USGS Coastal and Marine Geology Program
Recent News - stories from the last 14 days.
On June 1, Hilary Stockdon (Research Oceanographer, SPCMSC) will be in Washington, DC, to brief the Congressional Coastal Communities Caucus on USGS science and tools related to coastal change hazards. The briefing will cover current USGS research efforts for use by policy makers, emergency managers, and citizens to understand coastal hazards, and to take action to improve coastal resilience.
Marine research agencies have placed a wave buoy in Cape Cod Bay about 8 miles east of the east entrance to the Cape Cod Canal, according to a press release from the U.S. Coast Guard.
The buoy, which was deployed by the U.S. Geological Survey, the National Oceanic and Atmospheric Association and the Northeast Regional Association for Coastal Ocean Observing Systems, will measure the height, direction and period of the waves as well as the sea surface temperature, the release states. The data will be transmitted via satellite and displayed on several websites. Currently, the data, which is updated every 30 seconds, can be viewed at http://www.neracoos.org , http://www.cdip.ucsd.edu and http://www.ndbc.noaa.gov and will be available on other weather and boating websites in the future, according to the release.
The buoy has a yellow light that will flash at night, and mariners are asked to not moor or tie their vessels to the buoy, according to the release. Tying a vessel to the buoy could ruin the data transmission or damage the buoy or its mooring.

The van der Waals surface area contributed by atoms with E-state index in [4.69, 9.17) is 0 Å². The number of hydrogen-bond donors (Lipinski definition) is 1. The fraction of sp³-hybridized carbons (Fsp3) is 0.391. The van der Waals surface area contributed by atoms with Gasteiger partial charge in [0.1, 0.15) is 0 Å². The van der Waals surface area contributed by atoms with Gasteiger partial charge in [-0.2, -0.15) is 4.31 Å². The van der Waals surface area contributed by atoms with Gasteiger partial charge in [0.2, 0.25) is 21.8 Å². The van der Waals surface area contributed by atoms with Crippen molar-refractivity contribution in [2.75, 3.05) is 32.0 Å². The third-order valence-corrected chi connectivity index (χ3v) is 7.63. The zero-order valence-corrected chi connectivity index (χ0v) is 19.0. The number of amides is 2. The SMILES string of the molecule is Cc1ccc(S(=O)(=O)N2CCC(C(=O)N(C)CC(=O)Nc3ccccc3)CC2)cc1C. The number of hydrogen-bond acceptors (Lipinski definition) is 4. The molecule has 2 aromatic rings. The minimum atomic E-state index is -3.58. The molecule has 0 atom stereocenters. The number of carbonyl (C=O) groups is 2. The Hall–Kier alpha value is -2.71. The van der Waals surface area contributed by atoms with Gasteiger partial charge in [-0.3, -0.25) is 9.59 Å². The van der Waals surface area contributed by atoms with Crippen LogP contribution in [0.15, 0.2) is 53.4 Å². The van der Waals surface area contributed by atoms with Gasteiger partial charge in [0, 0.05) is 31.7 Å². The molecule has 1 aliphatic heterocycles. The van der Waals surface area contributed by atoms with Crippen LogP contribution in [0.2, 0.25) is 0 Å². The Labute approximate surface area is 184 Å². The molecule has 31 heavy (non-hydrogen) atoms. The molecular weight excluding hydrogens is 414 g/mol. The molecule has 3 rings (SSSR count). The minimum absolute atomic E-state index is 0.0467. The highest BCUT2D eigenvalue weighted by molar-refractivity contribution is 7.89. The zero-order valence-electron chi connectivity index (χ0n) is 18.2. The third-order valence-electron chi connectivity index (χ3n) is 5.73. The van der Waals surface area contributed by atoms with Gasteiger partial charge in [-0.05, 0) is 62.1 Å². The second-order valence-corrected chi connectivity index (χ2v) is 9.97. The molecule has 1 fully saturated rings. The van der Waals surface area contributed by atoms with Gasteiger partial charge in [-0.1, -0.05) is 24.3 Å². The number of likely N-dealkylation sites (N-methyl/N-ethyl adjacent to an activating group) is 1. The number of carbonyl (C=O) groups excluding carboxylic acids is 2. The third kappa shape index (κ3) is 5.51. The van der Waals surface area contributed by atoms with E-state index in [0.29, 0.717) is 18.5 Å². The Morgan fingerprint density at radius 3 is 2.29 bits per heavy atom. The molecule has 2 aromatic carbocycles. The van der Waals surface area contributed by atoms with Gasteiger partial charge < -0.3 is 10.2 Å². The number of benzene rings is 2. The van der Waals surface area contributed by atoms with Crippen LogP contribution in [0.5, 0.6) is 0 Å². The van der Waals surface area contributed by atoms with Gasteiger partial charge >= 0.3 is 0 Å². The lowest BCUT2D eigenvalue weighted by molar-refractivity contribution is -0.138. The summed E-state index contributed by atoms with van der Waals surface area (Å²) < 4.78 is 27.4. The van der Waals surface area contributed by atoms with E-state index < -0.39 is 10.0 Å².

Contact: Andy O’Neill, firstname.lastname@example.org, 831-460-7586. See a larger version of this photograph by Andy O’Neill: View across the San Lorenzo River eastward of the winter beach of the Santa Cruz Beach Boardwalk amusement park in Santa Cruz, California, January 7, 2016.
Ilsa Kuffner (Research Marine Biologist) and Lauren Toth (Mendenhall Fellow) of the St. Petersburg Coastal & Marine Science Center (SPCMSC) published a review article entitled "A geological perspective on the degradation and conservation of western Atlantic coral reefs" in the resource-management focused journal, Conservation Biology. The article highlights the importance of geologic processes and geomorphologic structure of reefs in providing ecosystem services such as coastline protection and habitat for fisheries. The authors provide justification for adding direct measurement of biophysical processes to ecologically focused monitoring programs to achieve a more effective and balanced approach to managing coral reefs. The publication is available open-access through the journal's website: http://onlinelibrary.wiley.com/doi/10.1111/cobi.12725/abstract
Dr. Christina Kellogg (Research Microbiologist, SPCMSC) represented the USGS at the White House Office of Science and Technology Policy's debut of the National Microbiome Initiative (NMI) in Washington, DC on May 13, 2016. The event brought together key Federal and non-Federal representatives to highlight new efforts and actions to advance microbiome applications for areas such as health care, food safety and security, environmental protection, and bioenergy production. The event was livestreamed at www.whitehouse.gov/live and a fact sheet describing past and future commitments was released. The goals of the NMI include supporting interdisciplinary research, developing platform technologies, and expanding the microbiome workforce.
Sound Waves - USGS bi-monthly newsletter of coastal and marine research
Newswave Newsletter - U.S. Department of the Interior (DOI) newsletter